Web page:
Antiques in the Governor's Mansion
Louis XV/XVI transitional style desk made of satinwood, mahogany and kingwood, Marquet gilt bronze mounted bureau cylinder, circa late 19th Century.
The shallow three-quarter galleried marble top is set behind a retracting curved cover with an oval reserve with ribbon-tied musical trophies flanked by parquetry motif, opening to reveal an arrangement of two drawers and shelves above a drawer gilt-tooled leather-inset slide. This rests above a frieze of three drawers, over a kneehole flanked by shallow drawers, on cabriole legs with rocaille C-scroll cartouche chutes, terminating in C-scroll leafy sabots.
Width: 4' 8.25"
Charles C. Curran oil on canvas "Two Women In a Landscape". Signed lower left hand corner and dated 1916. An Impressionist figure, genre, and landscape painter, Charles Curran is known as a prolific artist who created light-filled paintings, often of young women. Curran was born in 1861, in Hartford, Kentucky, but in 1881 moved to Sandusky, Ohio. After studying one year at the Cincinnati School of Design, he began a distinguished career when he moved to New York City in 1882 and enrolled in the National Academy of Design. There he studied under Walter Satterlee. At age 23, he had his first public exhibition at the Academy and won numerous prizes from that time onward. Five years later he received the Academy's Third Hallgarten Prize for A Breezy Day, which was considered the most "meritorious painting in oil".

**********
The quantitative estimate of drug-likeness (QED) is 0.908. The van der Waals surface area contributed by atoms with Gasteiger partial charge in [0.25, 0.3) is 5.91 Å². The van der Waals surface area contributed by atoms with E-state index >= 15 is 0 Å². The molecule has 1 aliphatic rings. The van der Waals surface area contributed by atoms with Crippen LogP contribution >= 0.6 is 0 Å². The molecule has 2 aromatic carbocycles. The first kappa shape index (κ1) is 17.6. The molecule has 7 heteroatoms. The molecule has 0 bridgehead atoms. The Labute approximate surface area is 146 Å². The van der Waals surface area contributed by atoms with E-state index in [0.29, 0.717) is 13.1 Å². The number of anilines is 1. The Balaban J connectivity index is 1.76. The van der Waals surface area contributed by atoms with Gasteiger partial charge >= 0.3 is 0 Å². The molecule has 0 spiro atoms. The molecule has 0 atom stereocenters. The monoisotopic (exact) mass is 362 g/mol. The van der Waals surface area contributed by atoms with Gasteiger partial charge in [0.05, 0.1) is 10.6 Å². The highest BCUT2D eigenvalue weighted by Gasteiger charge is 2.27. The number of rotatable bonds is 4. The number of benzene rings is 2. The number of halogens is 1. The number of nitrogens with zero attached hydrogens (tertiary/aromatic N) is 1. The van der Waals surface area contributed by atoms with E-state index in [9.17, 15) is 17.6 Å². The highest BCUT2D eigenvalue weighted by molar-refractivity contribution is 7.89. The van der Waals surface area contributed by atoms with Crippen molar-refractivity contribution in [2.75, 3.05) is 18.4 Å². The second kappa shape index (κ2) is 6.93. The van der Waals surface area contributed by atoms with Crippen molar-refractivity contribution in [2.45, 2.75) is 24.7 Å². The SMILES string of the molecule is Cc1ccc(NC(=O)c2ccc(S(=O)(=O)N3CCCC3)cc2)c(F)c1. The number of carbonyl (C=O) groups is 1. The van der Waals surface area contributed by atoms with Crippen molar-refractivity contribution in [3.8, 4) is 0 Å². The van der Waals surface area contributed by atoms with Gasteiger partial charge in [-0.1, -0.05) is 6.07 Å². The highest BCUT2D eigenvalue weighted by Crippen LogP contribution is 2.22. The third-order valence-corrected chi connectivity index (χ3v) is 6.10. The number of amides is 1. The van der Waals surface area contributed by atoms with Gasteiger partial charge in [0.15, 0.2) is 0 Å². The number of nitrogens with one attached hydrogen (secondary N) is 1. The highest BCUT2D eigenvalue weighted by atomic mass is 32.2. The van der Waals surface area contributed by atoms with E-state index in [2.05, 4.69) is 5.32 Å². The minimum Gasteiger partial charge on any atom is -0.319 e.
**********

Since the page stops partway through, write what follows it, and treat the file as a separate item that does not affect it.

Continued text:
Rococo style table with elaborate carvings on apron and cabriole legs, with crossed arched stretchers terminating in scrolled feet.